The Philodendron Cream Splash is a rare plant that’s best known for its beautiful cream, light green and dark green variegations against a green leaf background.
It is a hybrid of the Philodendron hederaceum which makes its complete name Philodendron hederaceum Cream Splash.
Some people call it the Sweetheart Plant or the Heart Leaf Philodendron because of the shape of its leaves.
The plant is best known for its long vines that are loaded with its beautiful leaves. It will happily climb up a pole but also looks stunning as a trailing plant in a hanging basket.
This philodendron plant is native to the Caribbean and Central America.
How do you care for the Philodendron Cream Splash? Keep the plant in medium to bright indirect light to maintain its beautiful colors. Avoid low light as well as direct sunlight.
Give the plant a moss pole or something to climb. It will likewise do well trailing down a hanging basket. Keep in a warm location with good humidity. Avoid overwatering.
Different Varieties of Philodendron Hederaceum
Above is an image or illustration that shows you the different varieties, hybrids and sports of the Philodendron hederaceum. These include the:
- Philodendron hederaceum
- Philodendron Brasil
- Philodendron Lemon Lime
- Philodendron Silver Stripe
- Philodendron Cream Splash
- Philodendron Gabby
- Philodendron Rio
You’ll notice that they all look similar in that these have some kind of variegations. But the patterns, colors and amount of varying hues is what sets them apart from one another.
Philodendron Cream Splash Plant Care
The Philodendron Cream Splash does best in medium to bright indirect light. Because its leaves are heavily variegated, good lighting is very important.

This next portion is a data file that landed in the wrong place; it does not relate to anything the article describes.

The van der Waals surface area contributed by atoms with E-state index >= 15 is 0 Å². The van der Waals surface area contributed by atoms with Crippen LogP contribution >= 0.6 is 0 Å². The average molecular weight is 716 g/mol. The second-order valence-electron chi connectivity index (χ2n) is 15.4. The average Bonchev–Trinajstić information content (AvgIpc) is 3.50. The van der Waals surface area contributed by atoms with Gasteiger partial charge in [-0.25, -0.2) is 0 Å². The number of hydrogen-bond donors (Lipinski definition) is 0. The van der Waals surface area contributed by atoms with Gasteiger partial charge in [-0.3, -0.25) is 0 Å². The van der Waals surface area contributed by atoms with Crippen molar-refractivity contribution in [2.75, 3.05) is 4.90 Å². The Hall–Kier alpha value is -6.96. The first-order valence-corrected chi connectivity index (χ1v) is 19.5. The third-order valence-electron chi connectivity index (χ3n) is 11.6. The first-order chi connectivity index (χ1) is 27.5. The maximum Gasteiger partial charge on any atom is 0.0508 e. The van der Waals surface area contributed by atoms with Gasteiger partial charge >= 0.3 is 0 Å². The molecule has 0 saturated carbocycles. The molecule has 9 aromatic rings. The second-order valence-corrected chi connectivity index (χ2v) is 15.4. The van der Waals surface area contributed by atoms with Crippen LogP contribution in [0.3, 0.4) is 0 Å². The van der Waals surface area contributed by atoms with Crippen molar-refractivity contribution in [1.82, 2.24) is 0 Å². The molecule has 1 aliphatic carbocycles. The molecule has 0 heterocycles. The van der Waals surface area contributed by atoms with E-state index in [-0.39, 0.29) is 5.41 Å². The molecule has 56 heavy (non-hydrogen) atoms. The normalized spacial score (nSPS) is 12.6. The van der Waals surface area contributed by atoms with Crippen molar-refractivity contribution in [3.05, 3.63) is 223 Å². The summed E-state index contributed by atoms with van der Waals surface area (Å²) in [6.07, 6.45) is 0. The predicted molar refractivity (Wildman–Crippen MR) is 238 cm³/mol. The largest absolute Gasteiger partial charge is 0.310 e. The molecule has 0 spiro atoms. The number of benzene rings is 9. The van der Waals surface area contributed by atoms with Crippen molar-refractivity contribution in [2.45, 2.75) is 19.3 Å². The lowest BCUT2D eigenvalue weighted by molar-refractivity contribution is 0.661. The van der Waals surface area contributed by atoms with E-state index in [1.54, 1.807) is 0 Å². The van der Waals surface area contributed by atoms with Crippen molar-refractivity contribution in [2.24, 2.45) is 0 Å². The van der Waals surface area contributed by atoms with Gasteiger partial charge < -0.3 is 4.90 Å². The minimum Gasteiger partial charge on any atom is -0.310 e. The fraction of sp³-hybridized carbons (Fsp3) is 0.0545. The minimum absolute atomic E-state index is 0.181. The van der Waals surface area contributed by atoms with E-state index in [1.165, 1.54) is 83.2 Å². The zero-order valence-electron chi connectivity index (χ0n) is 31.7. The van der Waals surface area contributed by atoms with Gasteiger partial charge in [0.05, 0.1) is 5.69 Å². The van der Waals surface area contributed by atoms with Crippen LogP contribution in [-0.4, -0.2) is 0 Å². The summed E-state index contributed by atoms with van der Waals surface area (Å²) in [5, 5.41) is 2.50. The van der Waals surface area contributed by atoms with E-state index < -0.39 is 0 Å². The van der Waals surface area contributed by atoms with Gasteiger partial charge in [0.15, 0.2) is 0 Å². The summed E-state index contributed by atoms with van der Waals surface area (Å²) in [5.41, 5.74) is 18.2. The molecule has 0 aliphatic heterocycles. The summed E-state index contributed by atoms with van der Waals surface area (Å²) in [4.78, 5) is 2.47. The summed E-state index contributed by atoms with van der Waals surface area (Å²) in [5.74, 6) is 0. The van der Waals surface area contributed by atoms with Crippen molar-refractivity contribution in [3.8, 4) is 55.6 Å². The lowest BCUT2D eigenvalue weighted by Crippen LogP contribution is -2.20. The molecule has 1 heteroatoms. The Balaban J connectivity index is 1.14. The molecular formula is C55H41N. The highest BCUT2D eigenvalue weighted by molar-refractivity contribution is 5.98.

This will make sure that the plant maintains its variegations.
I don’t suggest low light despite the fact that the plant can tolerate it. That’s because in low light while the plant won’t experience any harm, its variegations will fade.
The reason is that variegations appear due to lack or absence of chlorophyll. Chlorophyll is the compound that gives leaves their green color.
Just as importantly, it is also chlorophyll that absorbs light which the plant uses for photosynthesis.
Therefore, while the yellow and white variegations look amazing, they don’t contribute to the plant’s overall well-being because they don’t participate in photosynthesis like the green section of the leaves do.
Therefore, the plant prefers a well-lit location to compensate for the lack of chlorophyll in some parts of its leaves.
That said, you also want to be careful with too much light. Very strong, intense light will blech the leaves and cause its colors to dull. In extreme intensity, the leaves will burn and you’ll see brown spots and marks on them as well.
So, avoid direct sunlight especially during mid-day and summer when the sun is the strongest.